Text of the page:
A vibrant new heart for the art in San Francisco

A short walk from the uphill end of the Fisherman's Wharf trolley line is a former working-class neighborhood that is the city's new home for the arts.

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SoMa — which stands for South of Market — was once the home of the longshoremen who worked the city's docks. Now, arts institutions, artists, small presses and galleries are flocking to the area. The bustling arts community is anchored by a pair of institutions that sit side-by-side. One is the new home of the San Francisco Museum of Modern Art (SFMOMA), a massive red building designed by Italian architect Mario Botta whose striped skylight has fast become a well-known landmark. The other is The Center for the Arts at Yerba Buena Gardens, which is dedicated to multicultural arts.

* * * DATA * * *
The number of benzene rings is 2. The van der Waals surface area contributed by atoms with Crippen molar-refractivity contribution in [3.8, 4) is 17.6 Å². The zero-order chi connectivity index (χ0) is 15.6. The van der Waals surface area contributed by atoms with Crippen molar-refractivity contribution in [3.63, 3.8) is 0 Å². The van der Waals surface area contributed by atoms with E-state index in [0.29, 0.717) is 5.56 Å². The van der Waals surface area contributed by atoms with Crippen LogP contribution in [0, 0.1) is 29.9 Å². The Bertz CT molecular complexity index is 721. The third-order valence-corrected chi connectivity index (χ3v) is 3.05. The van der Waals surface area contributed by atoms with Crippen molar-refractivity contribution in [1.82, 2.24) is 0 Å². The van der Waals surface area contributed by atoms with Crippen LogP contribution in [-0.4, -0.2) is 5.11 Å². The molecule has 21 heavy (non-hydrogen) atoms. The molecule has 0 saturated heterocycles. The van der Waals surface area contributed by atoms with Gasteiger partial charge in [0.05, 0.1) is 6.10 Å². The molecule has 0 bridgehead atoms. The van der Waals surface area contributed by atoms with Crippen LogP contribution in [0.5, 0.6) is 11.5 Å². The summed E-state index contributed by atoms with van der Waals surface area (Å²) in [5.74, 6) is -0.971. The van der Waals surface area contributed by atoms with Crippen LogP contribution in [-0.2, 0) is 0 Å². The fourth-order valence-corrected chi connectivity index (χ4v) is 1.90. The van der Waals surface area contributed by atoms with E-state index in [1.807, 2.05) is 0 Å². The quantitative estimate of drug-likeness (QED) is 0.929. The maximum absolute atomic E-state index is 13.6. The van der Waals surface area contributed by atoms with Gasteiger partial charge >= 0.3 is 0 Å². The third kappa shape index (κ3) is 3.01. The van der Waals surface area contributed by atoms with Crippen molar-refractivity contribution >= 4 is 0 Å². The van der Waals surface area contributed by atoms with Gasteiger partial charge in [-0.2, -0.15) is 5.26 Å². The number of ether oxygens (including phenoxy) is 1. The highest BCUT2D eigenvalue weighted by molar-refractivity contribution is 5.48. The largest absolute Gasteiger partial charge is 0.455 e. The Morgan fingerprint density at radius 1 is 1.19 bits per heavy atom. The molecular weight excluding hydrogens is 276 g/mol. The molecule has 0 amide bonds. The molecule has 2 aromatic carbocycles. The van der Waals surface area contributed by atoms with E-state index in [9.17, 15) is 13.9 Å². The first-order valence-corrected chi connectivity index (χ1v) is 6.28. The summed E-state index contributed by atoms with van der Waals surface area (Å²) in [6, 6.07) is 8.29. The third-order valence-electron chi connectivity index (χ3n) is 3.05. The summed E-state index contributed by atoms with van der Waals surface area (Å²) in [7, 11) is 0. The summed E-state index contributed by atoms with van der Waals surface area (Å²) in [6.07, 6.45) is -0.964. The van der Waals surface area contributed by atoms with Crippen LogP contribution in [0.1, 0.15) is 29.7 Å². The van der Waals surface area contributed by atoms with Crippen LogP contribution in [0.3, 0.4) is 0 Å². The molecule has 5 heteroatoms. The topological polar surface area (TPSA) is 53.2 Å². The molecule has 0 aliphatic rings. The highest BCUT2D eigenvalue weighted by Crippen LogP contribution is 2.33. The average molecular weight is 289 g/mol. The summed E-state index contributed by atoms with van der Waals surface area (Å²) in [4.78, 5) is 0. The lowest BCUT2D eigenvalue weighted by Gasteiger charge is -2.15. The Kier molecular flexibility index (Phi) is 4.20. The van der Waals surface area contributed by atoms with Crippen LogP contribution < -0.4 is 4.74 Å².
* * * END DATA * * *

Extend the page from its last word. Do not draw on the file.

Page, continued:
At SFMOMA, works by such well-known California artists as Joan Brown, Richard Diebenkorn and Robert Arneson are on view in the airy, exquisitely crafted galleries along with works by Henri Matisse, Jackson Pollock and other major 20th-century artists. Throughout the SoMa area, the folks in the arts community are taking advantage of their proximity to each other by planning joint projects.

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